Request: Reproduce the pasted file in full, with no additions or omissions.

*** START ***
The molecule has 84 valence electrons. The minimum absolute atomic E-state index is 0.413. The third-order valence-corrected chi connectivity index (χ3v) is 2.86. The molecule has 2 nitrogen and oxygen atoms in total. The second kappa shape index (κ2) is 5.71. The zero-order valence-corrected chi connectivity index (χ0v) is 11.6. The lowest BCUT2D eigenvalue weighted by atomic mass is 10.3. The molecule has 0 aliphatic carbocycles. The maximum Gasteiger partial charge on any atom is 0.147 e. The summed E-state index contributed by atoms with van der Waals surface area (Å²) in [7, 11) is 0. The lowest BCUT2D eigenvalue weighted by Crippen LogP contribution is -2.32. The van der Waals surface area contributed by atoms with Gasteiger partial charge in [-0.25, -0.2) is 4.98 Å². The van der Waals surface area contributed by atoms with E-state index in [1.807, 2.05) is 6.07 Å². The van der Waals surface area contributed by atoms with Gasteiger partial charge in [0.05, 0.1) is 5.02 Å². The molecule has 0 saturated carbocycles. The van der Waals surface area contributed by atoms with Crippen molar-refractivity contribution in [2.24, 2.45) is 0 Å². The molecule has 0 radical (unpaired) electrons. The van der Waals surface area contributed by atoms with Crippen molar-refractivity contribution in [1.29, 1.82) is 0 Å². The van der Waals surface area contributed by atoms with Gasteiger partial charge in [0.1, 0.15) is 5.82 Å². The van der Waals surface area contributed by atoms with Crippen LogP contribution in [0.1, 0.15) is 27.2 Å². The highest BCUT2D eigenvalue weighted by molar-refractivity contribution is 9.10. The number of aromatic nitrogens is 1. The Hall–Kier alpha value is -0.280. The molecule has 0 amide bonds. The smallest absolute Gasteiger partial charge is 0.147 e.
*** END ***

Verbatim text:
The molecule has 84 valence electrons. The minimum absolute atomic E-state index is 0.413. The third-order valence-corrected chi connectivity index (χ3v) is 2.86. The molecule has 2 nitrogen and oxygen atoms in total. The second kappa shape index (κ2) is 5.71. The zero-order valence-corrected chi connectivity index (χ0v) is 11.6. The lowest BCUT2D eigenvalue weighted by atomic mass is 10.3. The molecule has 0 aliphatic carbocycles. The maximum Gasteiger partial charge on any atom is 0.147 e. The summed E-state index contributed by atoms with van der Waals surface area (Å²) in [7, 11) is 0. The lowest BCUT2D eigenvalue weighted by Crippen LogP contribution is -2.32. The van der Waals surface area contributed by atoms with Gasteiger partial charge in [-0.25, -0.2) is 4.98 Å². The van der Waals surface area contributed by atoms with E-state index in [1.807, 2.05) is 6.07 Å². The van der Waals surface area contributed by atoms with Gasteiger partial charge in [0.05, 0.1) is 5.02 Å². The molecule has 0 saturated carbocycles. The van der Waals surface area contributed by atoms with Crippen molar-refractivity contribution in [2.24, 2.45) is 0 Å². The molecule has 0 radical (unpaired) electrons. The van der Waals surface area contributed by atoms with Crippen molar-refractivity contribution in [1.29, 1.82) is 0 Å². The van der Waals surface area contributed by atoms with Gasteiger partial charge in [0.1, 0.15) is 5.82 Å². The van der Waals surface area contributed by atoms with Crippen LogP contribution in [0.1, 0.15) is 27.2 Å². The highest BCUT2D eigenvalue weighted by molar-refractivity contribution is 9.10. The number of aromatic nitrogens is 1. The Hall–Kier alpha value is -0.280. The molecule has 0 amide bonds. The smallest absolute Gasteiger partial charge is 0.147 e.